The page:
A bipartisan group of four senators that includes Elizabeth Warren (D-Mass.) and John McCain (R-Ariz.) have introduced an updated version of the Glass-Steagall Act.
The New Glass-Steagall Act (NGSTA) would force banks that accept federally insured deposits to rely on traditional lending and would prevent them from dealing in securities, dealing swaps or operating hedge funds and private equity enterprises.
This is a necessary first step, but it does not go far enough.
Much of the crisis was caused by mortgage industry, which is included in the tradition lending practices that commercial banks would be limited to under the NGSTA.
We need to set the capital requirement of the banks at 10%.
Bank capital is the difference between the value of a bank’s assets and its liabilities. When the mortgage crisis set in, many banks were on the brink of solvency, others were bought out by larger banks, and many failed. The banks were unable to absorb the losses due to their lack of capital.
Increasing the capital requirement would increase their ability to absorb losses making the banks more stable and less of a threat to the economy. Of the six largest banks one has a capital ratio of 7.4%, the rest are below 5%.
Breaking the Law
In addition to their risky investments, the big banks have a history of breaking the law whenever it suits their purpose, which is to make more money. Over the last several years, they have been found guilty of manipulating foreign exchange rates, dealing with countries that they are prevented from dealing with by law (countries listed as rogue or terrorist regimes – Iran, Sudan, Libya, Burma, etc…), laundering money for drug lords and discriminating against black and Hispanic borrowers.
In other words, they are only interested in their bottom line, they are not worried about the economy, or the American people.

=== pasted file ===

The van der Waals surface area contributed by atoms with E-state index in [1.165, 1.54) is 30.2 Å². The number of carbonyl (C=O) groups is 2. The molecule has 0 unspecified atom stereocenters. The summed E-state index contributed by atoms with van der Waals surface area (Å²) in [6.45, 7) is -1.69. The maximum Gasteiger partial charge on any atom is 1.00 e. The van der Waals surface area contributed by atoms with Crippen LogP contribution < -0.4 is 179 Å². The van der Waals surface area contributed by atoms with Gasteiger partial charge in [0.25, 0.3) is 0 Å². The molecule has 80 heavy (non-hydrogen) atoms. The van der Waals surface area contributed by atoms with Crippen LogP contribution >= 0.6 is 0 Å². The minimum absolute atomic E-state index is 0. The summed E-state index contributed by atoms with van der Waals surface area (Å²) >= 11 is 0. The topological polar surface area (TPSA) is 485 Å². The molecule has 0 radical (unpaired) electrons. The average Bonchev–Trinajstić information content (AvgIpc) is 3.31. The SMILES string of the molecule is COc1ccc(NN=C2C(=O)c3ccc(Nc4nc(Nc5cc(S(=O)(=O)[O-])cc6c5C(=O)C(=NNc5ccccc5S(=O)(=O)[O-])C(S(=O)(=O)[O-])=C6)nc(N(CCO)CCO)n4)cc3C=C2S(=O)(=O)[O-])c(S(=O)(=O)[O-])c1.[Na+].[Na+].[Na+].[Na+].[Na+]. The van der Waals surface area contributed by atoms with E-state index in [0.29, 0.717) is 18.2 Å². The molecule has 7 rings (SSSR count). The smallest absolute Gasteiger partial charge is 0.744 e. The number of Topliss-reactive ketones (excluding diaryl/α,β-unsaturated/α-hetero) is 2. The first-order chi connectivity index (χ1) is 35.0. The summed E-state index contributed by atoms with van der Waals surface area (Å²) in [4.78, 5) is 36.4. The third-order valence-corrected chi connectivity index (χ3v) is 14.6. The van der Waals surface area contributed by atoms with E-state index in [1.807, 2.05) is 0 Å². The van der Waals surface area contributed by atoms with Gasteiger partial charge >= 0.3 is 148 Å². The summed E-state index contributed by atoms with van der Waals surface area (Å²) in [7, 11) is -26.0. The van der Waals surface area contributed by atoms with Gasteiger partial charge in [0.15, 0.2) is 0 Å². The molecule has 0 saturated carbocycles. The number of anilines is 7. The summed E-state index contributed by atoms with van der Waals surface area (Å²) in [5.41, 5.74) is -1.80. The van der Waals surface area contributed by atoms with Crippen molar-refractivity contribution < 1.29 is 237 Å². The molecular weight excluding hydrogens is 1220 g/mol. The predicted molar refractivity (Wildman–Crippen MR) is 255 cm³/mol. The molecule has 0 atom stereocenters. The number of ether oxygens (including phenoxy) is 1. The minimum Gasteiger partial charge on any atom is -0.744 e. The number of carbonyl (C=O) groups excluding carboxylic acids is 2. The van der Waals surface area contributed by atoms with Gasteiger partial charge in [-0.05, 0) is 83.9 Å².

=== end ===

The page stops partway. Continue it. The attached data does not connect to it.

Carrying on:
They do this because they know that if they get caught, they will be fined an amount that is usually less than they made by breaking the law and they will not face any significant jail-time. These penalties are a farce. It does not do any good to pass a law without a realistic punishment for these crimes because the law does not serve as a deterrent to committing the crime.
This needs to end. Anybody associated with the banks who is involved in or have knowledge of these crimes, and fail report them, should be faced with jail-time that fits the nature of their crime, just like anyone else who commits a crime.
If we take these steps, we can reduce the effect that individual bank stability plays in our economy, and lessen the chances of future economic instability. By decreasing the size of these banks, we will level the playing field, which will allow local banks to be more competitive, and honest competition is the best for all parties concerned.
We have two choices. We can continue to allow these behemoth banks to dictate economic policy to us, or we can take back our economy and force them to operate under rules that benefit all Americans, and not a chosen few.
Eleven part series on my 9-point economic plan: